In the generalized linear model controlling for age (Table 1), the main effect of RORA genotype was not significant whereas that of CM was significant in predicting AS. There were significant three-way interaction among sex, genotype, and CM. In separate models by sex (Fig. 1), the interaction effect between genotype and CM was significant only in males (χ2=64.70, p<0.001). The T/T genotype was associated with the higher AS than C genotype among males without CM (p=0.016), whereas there was no difference in AS by genotype among males with CM (p=0.565). In females, the main effects of genotype and CM were significant (χ2=19.73, p<0.001 and χ2=27.25, p< 0.001, respectively), in which the history of CM and C genotype were associated with higher AS.

DISCUSSION

This preliminary study did not found the association between RORA rs11071547 genotype and AS. However, we demonstrated the sex-specific interactions between RORA genotype and CM in determining AS. The RORA genotype interacted with CM in males, whereas each of RORA genotype and CM were significant predictor of AS in females. These results suggest the possible role of sex in interaction between RORA polymorphism and CM to determine AS.

RORA protein plays a role in maintaining circadian rhythm.24) Clinical studies have shown that disruptions in circadian rhythms may contribute to anxiety-prone traits and/or anxiety disorders.25) Among circadian-clock genes, the SNPs of ARNTL2, DRD2, BCL2, and PAWR have been reported to be associated with AS.26,27) In addition, RORA protein is widely expressed in brain regions including the frontal cortex,28,29) and participates in protecting neurons and glial cells from oxidative stress-induced apoptosis.30) Oxidative stress is one of the potential mechanisms implicated in pathophysiology of depression and anxiety disorders. In animal studies, high levels of oxidative stress induced anxiogenic behaviors31) and vulnerability to depression.32) These roles of RORA protein might support the biological plausibility of the association between RORA polymorphism and AS.

Results of the present study emphasize the importance of the sex in gene-environment interaction in determining AS. As in previous studies,9,10) CM was a significant environmental factor influencing AS. However, we found that CM interacts with RORA genotype in males but not in females. Among females, the main effects of genotype and maltreatment were significant. These results suggested that the level AS might be influenced differently to CM according to RORA genotype in males whereas it might be expected by the genotype and the experience of CM in females. These results are partly in line with that of a twin study, in which AS is heritable only in women and better explained by environmental factors in men.33) It has also been reported that heritability and the impact of genetic factors might be greater among females than those among males in the studies of anxiety disorder and neuroticism.14,15) Regarding the behavioral impact of circadian genes, a the CLOCK gene mutation has been reported to induce more pronounced behavioral changes of increased exploratory behaviors in female relative to male mice.34) Based on the results of previous and present studies, we could hypothesize that the impact of related genes including circadian genes might be differently influenced by environmental factor on AS by sex. Further studies on the effect of sex hormones and sexual difference in epigenetic processes on brain and behaviors35) would be required to attest our hypothesis.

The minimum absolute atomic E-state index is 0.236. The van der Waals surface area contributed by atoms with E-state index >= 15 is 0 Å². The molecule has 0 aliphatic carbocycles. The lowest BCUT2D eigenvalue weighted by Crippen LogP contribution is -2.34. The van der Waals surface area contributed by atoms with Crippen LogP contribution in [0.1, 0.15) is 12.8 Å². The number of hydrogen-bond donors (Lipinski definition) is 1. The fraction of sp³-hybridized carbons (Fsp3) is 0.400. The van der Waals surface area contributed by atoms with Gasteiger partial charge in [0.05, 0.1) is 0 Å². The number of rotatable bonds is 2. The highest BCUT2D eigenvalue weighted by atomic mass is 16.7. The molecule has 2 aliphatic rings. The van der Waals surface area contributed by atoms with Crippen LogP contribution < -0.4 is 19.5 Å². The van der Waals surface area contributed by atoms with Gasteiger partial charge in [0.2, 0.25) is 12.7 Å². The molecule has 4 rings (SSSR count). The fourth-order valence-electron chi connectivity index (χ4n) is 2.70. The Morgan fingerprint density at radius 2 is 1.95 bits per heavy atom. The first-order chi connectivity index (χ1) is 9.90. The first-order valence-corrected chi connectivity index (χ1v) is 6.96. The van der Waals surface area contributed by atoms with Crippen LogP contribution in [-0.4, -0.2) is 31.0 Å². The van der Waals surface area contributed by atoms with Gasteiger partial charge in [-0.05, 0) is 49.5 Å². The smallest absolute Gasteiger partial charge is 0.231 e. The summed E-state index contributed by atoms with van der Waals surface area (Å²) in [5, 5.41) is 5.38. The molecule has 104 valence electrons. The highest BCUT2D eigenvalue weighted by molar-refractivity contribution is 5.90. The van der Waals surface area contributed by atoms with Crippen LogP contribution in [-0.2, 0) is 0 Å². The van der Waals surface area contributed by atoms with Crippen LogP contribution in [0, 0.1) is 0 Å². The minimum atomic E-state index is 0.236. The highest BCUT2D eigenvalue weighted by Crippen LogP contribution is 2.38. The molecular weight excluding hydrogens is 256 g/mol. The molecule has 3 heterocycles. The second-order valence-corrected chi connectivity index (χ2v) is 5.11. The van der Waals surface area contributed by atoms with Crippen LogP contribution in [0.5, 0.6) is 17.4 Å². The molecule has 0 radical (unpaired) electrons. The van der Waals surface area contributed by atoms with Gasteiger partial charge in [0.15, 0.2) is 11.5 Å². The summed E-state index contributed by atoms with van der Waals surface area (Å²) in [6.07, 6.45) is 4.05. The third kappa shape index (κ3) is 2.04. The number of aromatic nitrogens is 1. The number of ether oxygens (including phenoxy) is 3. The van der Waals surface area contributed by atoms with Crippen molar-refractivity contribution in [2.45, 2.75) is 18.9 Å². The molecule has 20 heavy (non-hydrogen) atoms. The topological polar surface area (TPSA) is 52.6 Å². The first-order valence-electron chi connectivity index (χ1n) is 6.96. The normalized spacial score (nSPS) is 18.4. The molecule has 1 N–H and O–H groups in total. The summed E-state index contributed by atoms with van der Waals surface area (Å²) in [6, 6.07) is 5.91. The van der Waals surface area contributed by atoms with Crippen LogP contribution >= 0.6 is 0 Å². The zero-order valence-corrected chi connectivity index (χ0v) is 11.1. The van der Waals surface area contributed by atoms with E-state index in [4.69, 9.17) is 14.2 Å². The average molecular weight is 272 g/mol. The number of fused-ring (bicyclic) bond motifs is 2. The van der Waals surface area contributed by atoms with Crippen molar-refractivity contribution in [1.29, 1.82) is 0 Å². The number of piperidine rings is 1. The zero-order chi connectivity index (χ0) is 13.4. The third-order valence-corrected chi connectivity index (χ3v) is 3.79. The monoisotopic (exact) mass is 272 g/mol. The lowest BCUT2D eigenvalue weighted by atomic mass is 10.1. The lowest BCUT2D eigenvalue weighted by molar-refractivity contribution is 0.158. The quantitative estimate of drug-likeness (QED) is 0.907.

There are several limitations. Sample size is small and the study design is cross-sectional. A retrospective assessment of CM may be biased by individual levels of emotionality36) though recall bias has been reported to account for less than 1% of variance in non-clinical young adults.37) In addition, the clinical significance of RORA rs11071547 is yet to be determined and we did not analyze other RORA SNPs, which have been reported the associations with depression and anxiety disorders.46) Recently suggested critical issues of G×E approach need to be duly considered.38)

In summary, we did not found the association between RORA rs11071547 and AS among healthy young adults. However, we provide the evidence of the sex-specific interaction between RORA polymorphism and CM in determining AS.

Acknowledgments

This work was supported by a grant from the Korea Health Technology R&D project through the Korea Health Industry Development Institute (KHIDI) (grant number: HM15C1054) and the Korea Science and Engineering Foundation (KOSEF), funded by the Korean government (NRF-2015R1A2A2A01003564).

Figures
Fig. 1. Interaction effects between RORA polymorphism and childhood maltreatment on anxiety sensitivity by sex. The interaction effect was significant in male subects (A), whereas main effects of RORA genotype and childhood maltreatment were significant in female subjects (B).
Tables

Results of generalized linear model examining the effect of sex, childhood maltreatment, and RORA genotype on anxiety sensitivity (WALD type 3 statistic)

Sourcedfχ2 testp value
Age183.02<0.001
Sex113.36<0.001
Genotype (RORA polymorphism)10.090.760
Maltreatment158.13<0.001
Sex×genotype159.46<0.001
Sex×maltreatment12.610.106
Genotype×maltreatment120.49<0.001
Sex×genotype×maltreatment134.43<0.001

Omnibus test (p<0.001).

df, degree of freedom.